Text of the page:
Again the constraints on admissible evidence in federal marijuana trials have resulted in the convictions of Californians who were helping medical marijuana patients. In this case, the couple involved are a doctor, who is herself a patient, and her caregiver-husband, who is an attorney. After the passage of the state law allowing it, Dr. Mollie Fry began using marijuana as a treatment with help from her husband, Dale Schafer. Then they began to do what they could to help others in their community, providing recommendations and help with cultivation. First, the government stripped Dr. Fry’s license to prescribe medicines. Now, it has obtained convictions that mandate a minimum of five years in prison for each of them. They can only hope that the judge has taken note of how other district judges in California have treated similar cases, granting downward departures on the basis of the “lesser harm” entailed by helping ease suffering with cannabis rather than abiding by the blanket federal prohibition.
Guilty Verdict In Medicinal Marijuana Case In Cool
CBS 13 Sacramento
It took a jury in Federal court about three hours to hand down a guilty verdict in a local medicinal marijuana case that goes back six years.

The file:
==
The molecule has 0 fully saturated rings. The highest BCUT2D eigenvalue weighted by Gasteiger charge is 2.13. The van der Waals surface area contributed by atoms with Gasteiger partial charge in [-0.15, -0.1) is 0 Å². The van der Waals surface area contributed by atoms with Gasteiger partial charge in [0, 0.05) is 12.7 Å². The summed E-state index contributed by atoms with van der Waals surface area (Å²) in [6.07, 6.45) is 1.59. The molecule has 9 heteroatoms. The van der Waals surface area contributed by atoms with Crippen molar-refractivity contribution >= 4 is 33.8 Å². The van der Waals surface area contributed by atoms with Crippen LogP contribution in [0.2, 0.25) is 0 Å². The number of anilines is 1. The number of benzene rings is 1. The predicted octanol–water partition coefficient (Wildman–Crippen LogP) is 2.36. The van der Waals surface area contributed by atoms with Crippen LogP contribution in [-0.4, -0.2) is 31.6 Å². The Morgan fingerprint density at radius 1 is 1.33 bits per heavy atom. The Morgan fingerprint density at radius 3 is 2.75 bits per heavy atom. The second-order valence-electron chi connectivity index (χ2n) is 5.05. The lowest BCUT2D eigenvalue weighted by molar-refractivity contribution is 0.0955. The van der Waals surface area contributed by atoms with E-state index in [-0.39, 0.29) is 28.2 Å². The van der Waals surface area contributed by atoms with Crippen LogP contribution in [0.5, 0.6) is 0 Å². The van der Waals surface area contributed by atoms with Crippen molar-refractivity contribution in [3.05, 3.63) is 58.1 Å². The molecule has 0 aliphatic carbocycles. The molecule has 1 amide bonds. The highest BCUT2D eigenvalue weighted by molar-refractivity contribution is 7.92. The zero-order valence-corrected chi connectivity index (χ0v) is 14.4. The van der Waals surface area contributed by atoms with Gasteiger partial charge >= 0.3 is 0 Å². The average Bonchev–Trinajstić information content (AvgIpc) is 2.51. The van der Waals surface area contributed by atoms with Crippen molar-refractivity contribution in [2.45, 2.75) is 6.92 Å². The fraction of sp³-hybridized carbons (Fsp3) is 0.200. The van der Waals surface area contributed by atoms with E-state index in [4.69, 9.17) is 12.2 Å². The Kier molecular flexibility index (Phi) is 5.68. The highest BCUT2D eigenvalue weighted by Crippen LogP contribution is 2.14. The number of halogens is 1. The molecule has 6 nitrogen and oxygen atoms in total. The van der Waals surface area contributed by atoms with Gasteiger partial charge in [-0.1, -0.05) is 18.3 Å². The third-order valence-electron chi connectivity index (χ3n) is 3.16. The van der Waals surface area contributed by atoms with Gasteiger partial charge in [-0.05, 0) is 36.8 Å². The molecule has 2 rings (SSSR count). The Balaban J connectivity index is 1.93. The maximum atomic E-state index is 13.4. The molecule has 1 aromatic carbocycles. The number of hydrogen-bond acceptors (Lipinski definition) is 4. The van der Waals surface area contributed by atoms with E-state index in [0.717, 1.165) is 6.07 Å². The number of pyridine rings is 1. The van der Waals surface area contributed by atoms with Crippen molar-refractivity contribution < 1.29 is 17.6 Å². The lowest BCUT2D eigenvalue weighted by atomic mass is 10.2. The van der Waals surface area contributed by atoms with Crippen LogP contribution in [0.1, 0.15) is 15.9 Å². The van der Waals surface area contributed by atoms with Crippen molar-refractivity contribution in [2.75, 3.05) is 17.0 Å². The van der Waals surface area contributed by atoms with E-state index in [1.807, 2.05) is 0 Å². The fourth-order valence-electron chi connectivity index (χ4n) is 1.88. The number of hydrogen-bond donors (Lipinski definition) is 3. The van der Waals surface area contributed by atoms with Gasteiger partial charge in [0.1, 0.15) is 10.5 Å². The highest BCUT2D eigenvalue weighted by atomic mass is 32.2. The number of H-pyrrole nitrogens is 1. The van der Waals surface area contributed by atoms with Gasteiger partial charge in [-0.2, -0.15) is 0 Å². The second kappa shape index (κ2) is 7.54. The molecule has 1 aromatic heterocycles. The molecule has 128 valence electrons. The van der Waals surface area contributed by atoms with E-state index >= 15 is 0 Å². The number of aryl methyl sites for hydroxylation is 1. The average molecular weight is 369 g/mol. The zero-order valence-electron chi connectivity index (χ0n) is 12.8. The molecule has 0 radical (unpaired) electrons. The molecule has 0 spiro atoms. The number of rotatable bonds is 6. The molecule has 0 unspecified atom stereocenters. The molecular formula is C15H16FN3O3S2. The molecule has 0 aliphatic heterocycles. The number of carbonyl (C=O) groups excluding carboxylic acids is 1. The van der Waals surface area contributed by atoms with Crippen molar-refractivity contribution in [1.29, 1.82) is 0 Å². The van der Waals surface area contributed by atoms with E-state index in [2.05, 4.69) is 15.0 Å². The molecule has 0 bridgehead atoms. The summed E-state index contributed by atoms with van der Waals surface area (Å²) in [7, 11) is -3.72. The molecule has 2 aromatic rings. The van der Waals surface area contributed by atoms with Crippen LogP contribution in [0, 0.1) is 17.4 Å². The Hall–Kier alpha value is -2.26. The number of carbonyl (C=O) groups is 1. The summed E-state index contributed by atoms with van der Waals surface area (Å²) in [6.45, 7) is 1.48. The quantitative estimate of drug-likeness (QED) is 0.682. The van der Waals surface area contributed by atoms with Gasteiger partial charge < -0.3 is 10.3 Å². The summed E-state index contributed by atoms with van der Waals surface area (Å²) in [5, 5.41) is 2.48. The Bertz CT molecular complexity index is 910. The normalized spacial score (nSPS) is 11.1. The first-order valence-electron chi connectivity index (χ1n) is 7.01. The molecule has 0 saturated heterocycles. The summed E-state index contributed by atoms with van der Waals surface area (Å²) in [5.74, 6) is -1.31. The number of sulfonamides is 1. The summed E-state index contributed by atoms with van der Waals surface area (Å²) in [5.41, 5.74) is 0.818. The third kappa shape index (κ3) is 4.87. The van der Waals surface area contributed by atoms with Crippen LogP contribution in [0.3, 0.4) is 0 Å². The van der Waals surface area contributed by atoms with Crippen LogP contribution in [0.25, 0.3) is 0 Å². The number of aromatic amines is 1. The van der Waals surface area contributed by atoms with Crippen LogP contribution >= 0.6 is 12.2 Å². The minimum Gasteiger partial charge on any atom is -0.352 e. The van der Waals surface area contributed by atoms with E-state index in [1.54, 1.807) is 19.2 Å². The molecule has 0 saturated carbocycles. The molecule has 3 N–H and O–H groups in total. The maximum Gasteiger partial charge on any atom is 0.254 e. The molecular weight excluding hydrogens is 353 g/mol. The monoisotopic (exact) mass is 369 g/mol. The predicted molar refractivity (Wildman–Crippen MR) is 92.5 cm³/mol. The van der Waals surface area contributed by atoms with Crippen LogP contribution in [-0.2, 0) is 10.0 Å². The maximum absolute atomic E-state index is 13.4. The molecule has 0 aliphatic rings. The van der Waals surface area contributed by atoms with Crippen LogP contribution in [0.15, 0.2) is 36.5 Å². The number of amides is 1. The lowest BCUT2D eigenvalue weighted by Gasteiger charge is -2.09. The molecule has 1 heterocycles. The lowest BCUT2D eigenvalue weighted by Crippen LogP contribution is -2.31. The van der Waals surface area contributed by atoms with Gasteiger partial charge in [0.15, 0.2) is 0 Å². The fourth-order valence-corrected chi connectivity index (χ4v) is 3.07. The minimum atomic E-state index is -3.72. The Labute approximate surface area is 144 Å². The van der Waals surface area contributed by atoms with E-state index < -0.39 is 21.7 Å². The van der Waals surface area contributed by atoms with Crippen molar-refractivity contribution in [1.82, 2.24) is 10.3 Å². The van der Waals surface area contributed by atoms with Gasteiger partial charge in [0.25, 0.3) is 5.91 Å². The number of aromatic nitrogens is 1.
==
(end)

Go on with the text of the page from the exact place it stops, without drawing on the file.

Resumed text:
by Cosmo Garvin, Sacramento News & Review
There's an inscription carved into the plaza at the entrance of the Federal Courthouse downtown. Maybe you’ve seen it: “There are not enough jails, not enough policemen, not enough courts to enforce a law not supported by the people.” Last week in federal court, defense attorney Laurence Lichter tried to read that phrase, originally uttered by Vice President Hubert Humphrey, to a jury, explaining why his client didn’t deserve five years in federal prison. Judge Frank Damrell wasn’t having it, and cut Lichter off during his closing statement. So goes the trial of Dr. Mollie Fry and her husband, Dale Schafer, medical-marijuana activists convicted last week of “conspiracy to manufacture” pot and distribute it to sick people.
LOS ANGELES: Continued Blowback from DEA Raids on Dispensaries
This editorial joins the Los Angeles City Council in condemning the involvement of city police in the coordinated series of federal raids on medical marijuana dispensaries there. Since the city council was shown video footage of an LAPD officer assisting in a raid, a hearing has been held and an investigation begun. ASA is working with the City Council on a resolution of non-cooperation that would prevent police from ignoring state law.
EDITORIAL, Los Angeles Daily News